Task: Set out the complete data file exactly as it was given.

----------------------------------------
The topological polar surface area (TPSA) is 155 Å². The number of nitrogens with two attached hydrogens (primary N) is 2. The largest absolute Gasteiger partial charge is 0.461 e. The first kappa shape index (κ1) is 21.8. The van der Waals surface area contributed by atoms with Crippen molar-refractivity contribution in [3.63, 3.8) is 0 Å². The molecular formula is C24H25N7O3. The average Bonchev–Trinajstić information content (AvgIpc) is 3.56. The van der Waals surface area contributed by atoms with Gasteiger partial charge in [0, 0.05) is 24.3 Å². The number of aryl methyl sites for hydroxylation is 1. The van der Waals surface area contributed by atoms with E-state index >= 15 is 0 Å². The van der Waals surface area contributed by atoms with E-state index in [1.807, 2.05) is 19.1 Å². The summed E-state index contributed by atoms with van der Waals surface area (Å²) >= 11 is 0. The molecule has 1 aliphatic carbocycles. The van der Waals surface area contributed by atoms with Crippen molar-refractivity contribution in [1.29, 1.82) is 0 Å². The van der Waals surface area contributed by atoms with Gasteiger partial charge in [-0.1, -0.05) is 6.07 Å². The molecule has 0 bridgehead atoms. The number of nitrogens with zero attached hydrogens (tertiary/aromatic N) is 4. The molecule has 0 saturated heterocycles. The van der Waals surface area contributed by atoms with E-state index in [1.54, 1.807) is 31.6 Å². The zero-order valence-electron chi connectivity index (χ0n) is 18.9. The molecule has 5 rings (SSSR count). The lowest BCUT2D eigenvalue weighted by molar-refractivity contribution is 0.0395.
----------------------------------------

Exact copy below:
The topological polar surface area (TPSA) is 155 Å². The number of nitrogens with two attached hydrogens (primary N) is 2. The largest absolute Gasteiger partial charge is 0.461 e. The first kappa shape index (κ1) is 21.8. The van der Waals surface area contributed by atoms with Crippen molar-refractivity contribution in [3.63, 3.8) is 0 Å². The molecular formula is C24H25N7O3. The average Bonchev–Trinajstić information content (AvgIpc) is 3.56. The van der Waals surface area contributed by atoms with Gasteiger partial charge in [0, 0.05) is 24.3 Å². The number of aryl methyl sites for hydroxylation is 1. The van der Waals surface area contributed by atoms with E-state index >= 15 is 0 Å². The van der Waals surface area contributed by atoms with E-state index in [1.807, 2.05) is 19.1 Å². The summed E-state index contributed by atoms with van der Waals surface area (Å²) >= 11 is 0. The molecule has 1 aliphatic carbocycles. The van der Waals surface area contributed by atoms with Crippen molar-refractivity contribution in [1.29, 1.82) is 0 Å². The van der Waals surface area contributed by atoms with Gasteiger partial charge in [-0.1, -0.05) is 6.07 Å². The molecule has 0 bridgehead atoms. The number of nitrogens with zero attached hydrogens (tertiary/aromatic N) is 4. The molecule has 0 saturated heterocycles. The van der Waals surface area contributed by atoms with E-state index in [1.54, 1.807) is 31.6 Å². The zero-order valence-electron chi connectivity index (χ0n) is 18.9. The molecule has 5 rings (SSSR count). The lowest BCUT2D eigenvalue weighted by molar-refractivity contribution is 0.0395.